His face should have bloomed as she was coming home after a long time. It didn’t. His face, in fact, shrunk. Reason-she was a widow and that day was Friday . The whole day he spent worrying about the calamities awaiting to pounce on him, due to the inauspicious thing happened in the morning. 

In the evening the sister asked him, ‘what is troubling you, my dear brother? Come on, open up your heart. I’m your eldest sister and if not to me with whom will you share your grievances?’

The fifty year old professor, placing his head on the lap of his sixty year old sister wept silently cursing himself for the devilish thoughts that overtook him in the morning. The sister who could not even imagine that her beloved brother would have despised her visit in the morning, sang a lullaby of their young days:

‘Omana thinkal kidavo, nalla

Komalathamara poovo?’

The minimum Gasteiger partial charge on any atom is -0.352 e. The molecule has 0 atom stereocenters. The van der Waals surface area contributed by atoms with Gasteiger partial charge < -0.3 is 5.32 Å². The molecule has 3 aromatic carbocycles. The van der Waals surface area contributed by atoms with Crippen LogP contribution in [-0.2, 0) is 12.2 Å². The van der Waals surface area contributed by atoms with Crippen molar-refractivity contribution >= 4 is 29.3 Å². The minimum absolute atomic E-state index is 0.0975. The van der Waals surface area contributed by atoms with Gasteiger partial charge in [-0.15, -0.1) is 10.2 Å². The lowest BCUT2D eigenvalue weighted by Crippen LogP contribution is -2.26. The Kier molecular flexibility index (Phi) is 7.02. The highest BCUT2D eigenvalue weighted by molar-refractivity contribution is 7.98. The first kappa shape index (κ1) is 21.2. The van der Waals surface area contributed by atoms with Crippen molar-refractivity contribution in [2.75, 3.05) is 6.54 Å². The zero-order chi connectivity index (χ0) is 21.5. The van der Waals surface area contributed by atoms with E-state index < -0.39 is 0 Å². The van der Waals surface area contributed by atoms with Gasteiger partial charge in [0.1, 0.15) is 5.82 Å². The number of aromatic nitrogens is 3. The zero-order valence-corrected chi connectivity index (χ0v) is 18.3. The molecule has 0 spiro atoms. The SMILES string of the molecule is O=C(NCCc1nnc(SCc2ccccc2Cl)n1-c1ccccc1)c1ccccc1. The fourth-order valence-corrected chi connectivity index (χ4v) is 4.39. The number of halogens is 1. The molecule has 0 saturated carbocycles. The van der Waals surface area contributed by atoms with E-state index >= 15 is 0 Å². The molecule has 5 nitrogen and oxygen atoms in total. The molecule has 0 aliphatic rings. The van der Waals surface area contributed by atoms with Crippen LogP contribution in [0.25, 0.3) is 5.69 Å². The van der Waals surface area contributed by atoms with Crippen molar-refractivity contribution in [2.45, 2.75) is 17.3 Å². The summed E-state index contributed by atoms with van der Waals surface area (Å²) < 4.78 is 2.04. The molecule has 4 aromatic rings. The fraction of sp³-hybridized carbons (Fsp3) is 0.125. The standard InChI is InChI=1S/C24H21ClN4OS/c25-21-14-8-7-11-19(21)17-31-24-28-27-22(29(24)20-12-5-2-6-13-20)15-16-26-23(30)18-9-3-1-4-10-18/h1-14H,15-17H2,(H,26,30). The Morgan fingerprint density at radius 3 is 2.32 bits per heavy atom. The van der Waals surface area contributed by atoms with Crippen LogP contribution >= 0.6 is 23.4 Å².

He could no more control his tears which flew down and wet the woman’s clothes. He got up and prostrated before the elderly woman without saying a word. 

He was happy that the load he was carrying in his heart could be unloaded  and she too was happy that her brother’s face brightened

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Only marriage can tell you

‘SP Sir, your friend is critical. His pulse  rate is going down rapidly. His eyes are not opening’ 

‘Don’t lose hope sister. Ask his wife to stand close to the bed for ten minutes and call me’

‘Sir, success! The moment Mrs. Seshu went close to her husband, his pulse rate went up. It is normal now. But, he pushed my hands away.  I’m yet to change his dressing’

‘No cause for concern. He pushed your hands away from his body thinking those  belonged to his wife. Next time, if he repeats, stay put and observe what he does’

‘SP Sir, Success! I waited near his bed. His hands were searching for my hands. I could do my job. He likes his wife, obviously. Wonder why, earlier, he behaved as if he disliked  her’

‘Are you married, Sister?’

‘Not yet’

‘You will know the answer when you get married ‘

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Fear of a virus